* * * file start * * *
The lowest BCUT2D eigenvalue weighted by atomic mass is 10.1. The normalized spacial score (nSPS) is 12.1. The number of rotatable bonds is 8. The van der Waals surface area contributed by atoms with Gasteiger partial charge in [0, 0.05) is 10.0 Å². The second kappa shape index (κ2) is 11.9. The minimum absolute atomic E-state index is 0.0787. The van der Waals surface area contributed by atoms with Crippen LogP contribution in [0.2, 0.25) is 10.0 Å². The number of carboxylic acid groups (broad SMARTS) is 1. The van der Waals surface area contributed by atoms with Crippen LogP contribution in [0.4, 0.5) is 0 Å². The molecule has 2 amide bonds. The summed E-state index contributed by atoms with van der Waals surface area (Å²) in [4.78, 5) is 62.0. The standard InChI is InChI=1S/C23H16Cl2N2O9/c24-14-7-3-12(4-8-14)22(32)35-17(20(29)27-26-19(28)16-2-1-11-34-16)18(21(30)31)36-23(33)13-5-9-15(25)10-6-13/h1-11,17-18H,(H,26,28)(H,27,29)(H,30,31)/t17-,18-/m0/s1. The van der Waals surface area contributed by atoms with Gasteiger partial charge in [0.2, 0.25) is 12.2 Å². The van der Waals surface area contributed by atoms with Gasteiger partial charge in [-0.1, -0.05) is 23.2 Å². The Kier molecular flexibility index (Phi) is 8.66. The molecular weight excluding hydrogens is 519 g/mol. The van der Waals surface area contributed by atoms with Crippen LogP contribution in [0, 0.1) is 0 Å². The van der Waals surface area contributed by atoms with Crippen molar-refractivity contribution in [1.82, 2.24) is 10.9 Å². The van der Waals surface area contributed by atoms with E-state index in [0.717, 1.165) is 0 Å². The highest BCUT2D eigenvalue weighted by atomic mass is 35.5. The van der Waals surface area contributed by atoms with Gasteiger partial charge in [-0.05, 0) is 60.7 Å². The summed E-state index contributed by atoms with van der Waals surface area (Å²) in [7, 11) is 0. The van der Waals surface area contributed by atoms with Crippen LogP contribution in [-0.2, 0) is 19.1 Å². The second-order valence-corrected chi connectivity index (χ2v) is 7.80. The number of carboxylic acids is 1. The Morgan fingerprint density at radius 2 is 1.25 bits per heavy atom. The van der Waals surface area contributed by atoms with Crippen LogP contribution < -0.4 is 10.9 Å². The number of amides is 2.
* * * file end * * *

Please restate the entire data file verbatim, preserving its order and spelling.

The lowest BCUT2D eigenvalue weighted by atomic mass is 10.1. The normalized spacial score (nSPS) is 12.1. The number of rotatable bonds is 8. The van der Waals surface area contributed by atoms with Gasteiger partial charge in [0, 0.05) is 10.0 Å². The second kappa shape index (κ2) is 11.9. The minimum absolute atomic E-state index is 0.0787. The van der Waals surface area contributed by atoms with Crippen LogP contribution in [0.2, 0.25) is 10.0 Å². The number of carboxylic acid groups (broad SMARTS) is 1. The van der Waals surface area contributed by atoms with Crippen LogP contribution in [0.4, 0.5) is 0 Å². The molecule has 2 amide bonds. The summed E-state index contributed by atoms with van der Waals surface area (Å²) in [4.78, 5) is 62.0. The standard InChI is InChI=1S/C23H16Cl2N2O9/c24-14-7-3-12(4-8-14)22(32)35-17(20(29)27-26-19(28)16-2-1-11-34-16)18(21(30)31)36-23(33)13-5-9-15(25)10-6-13/h1-11,17-18H,(H,26,28)(H,27,29)(H,30,31)/t17-,18-/m0/s1. The van der Waals surface area contributed by atoms with Gasteiger partial charge in [0.2, 0.25) is 12.2 Å². The van der Waals surface area contributed by atoms with Gasteiger partial charge in [-0.1, -0.05) is 23.2 Å². The Kier molecular flexibility index (Phi) is 8.66. The molecular weight excluding hydrogens is 519 g/mol. The van der Waals surface area contributed by atoms with Crippen LogP contribution in [0, 0.1) is 0 Å². The van der Waals surface area contributed by atoms with Crippen molar-refractivity contribution in [1.82, 2.24) is 10.9 Å². The van der Waals surface area contributed by atoms with E-state index in [0.717, 1.165) is 0 Å². The highest BCUT2D eigenvalue weighted by atomic mass is 35.5. The van der Waals surface area contributed by atoms with Gasteiger partial charge in [-0.05, 0) is 60.7 Å². The summed E-state index contributed by atoms with van der Waals surface area (Å²) in [7, 11) is 0. The van der Waals surface area contributed by atoms with Crippen LogP contribution in [-0.2, 0) is 19.1 Å². The second-order valence-corrected chi connectivity index (χ2v) is 7.80. The number of carboxylic acids is 1. The Morgan fingerprint density at radius 2 is 1.25 bits per heavy atom. The van der Waals surface area contributed by atoms with Crippen LogP contribution < -0.4 is 10.9 Å². The number of amides is 2.